In contrast with the above question, we have seen curricula that attempt to identify students’ preconceptions simply by asking students to write down what they know about X. In our experience, this question is so generic that students tend not to pay much attention to it and simply “do the assignment” by writing anything. Instead, preinstruction questions should be more specific to a context, but open up the issues of the discipline as related to that context. These sorts of questions are not easy to create and typically evolve out of several iterations of teaching a unit and finding out through discussions what situations elicit the more interesting responses with respect to the content at hand.

A Benchmark Lesson1: Weighing in a Vacuum

In discussion following the posing of this question, I encourage students to share their answers and rationales. Because I am interested in getting students’ thinking out in the open, I ask that other students not comment or offer counter arguments at this point, but just listen to the speaker’s argument. I, in turn, listen carefully to the sorts of thinking exhibited by the students. I know this will faciliate my helping the class move forward later.

With encouragement and support on my part, some students volunteer to share their answers. Some suggest the scale will go to zero “with no air to hold the object down.” Others suggest, “The scale reading will not go to zero but will go down some because gravity is still down and the weight of the air pushes down too, but since air doesn’t weigh very much, the downward air won’t be down much and the scale reading won’t go down much.” Some students suggest that the scale reading will increase (slightly or substantially) “because there is no air to hold the object up. It’s about buoyancy. The air is like water. Water pushes up and so does air. No air, there is no buoyancy.” Still others suggest that the scale reading should stay the same “because air doesn’t do anything. The weight is by gravity not by air pressure.” And others agree that the scale reading will not change, “but air is pushing on the object. It pushes up and down equally on the object, so there shouldn’t be any change.” By now several students have usually chimed in to say that one or another of the ideas made sense to them. The ideas are now “owned” by several class members, so we can discuss and even criti-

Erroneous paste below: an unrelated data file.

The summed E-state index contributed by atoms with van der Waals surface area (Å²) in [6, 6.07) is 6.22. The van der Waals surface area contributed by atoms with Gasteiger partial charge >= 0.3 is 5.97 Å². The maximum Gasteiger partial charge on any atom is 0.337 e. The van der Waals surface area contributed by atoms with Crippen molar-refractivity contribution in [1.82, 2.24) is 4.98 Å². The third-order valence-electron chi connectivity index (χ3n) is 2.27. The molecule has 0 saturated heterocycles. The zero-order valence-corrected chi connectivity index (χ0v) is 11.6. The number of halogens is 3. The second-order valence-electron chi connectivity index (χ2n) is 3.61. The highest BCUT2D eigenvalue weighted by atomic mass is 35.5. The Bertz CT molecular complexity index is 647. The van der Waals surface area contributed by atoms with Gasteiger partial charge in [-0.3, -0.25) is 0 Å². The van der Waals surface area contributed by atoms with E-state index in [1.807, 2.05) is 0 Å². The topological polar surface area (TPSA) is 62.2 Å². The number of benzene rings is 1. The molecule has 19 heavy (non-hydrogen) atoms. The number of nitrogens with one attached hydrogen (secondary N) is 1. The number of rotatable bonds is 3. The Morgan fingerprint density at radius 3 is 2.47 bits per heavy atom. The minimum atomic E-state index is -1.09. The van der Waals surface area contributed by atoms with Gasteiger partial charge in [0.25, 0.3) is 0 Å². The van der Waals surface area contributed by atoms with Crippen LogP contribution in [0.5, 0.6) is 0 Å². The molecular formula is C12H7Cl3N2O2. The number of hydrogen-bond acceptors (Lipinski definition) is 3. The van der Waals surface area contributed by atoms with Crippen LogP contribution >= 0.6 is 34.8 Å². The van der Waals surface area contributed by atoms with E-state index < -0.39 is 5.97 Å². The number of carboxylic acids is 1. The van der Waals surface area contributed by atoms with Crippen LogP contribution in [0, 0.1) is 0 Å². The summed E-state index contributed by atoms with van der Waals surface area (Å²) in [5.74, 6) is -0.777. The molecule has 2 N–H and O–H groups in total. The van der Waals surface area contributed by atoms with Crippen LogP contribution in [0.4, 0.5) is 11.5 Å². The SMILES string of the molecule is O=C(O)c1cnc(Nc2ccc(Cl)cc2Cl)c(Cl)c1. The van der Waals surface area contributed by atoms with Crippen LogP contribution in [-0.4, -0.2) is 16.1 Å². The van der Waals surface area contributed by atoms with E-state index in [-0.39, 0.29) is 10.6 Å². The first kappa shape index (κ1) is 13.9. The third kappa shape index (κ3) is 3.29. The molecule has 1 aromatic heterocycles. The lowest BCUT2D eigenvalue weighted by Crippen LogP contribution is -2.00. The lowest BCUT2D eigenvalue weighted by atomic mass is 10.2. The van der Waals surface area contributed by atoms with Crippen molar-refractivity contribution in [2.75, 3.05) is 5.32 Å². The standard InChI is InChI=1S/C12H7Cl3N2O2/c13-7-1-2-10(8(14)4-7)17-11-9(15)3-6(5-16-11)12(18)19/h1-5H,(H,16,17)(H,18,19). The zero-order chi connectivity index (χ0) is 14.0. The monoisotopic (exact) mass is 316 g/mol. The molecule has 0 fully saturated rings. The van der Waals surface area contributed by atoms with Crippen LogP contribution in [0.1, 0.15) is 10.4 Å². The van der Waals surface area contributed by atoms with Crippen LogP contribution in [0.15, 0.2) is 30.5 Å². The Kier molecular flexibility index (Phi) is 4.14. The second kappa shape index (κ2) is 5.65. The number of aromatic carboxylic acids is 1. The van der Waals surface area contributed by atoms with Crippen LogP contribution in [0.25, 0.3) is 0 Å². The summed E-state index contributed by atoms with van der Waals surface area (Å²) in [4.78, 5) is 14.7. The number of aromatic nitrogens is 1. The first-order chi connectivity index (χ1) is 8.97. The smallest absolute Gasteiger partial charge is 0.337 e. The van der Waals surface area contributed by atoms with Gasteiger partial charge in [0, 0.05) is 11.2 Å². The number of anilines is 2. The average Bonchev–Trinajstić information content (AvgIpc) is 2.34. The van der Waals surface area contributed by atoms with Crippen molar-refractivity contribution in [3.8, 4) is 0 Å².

Suggested Citation:"11 Guided Inquiry in the Science Classroom." National Research Council. 2005. How Students Learn: History, Mathematics, and Science in the Classroom. Washington, DC: The National Academies Press. doi: 10.17226/10126.
×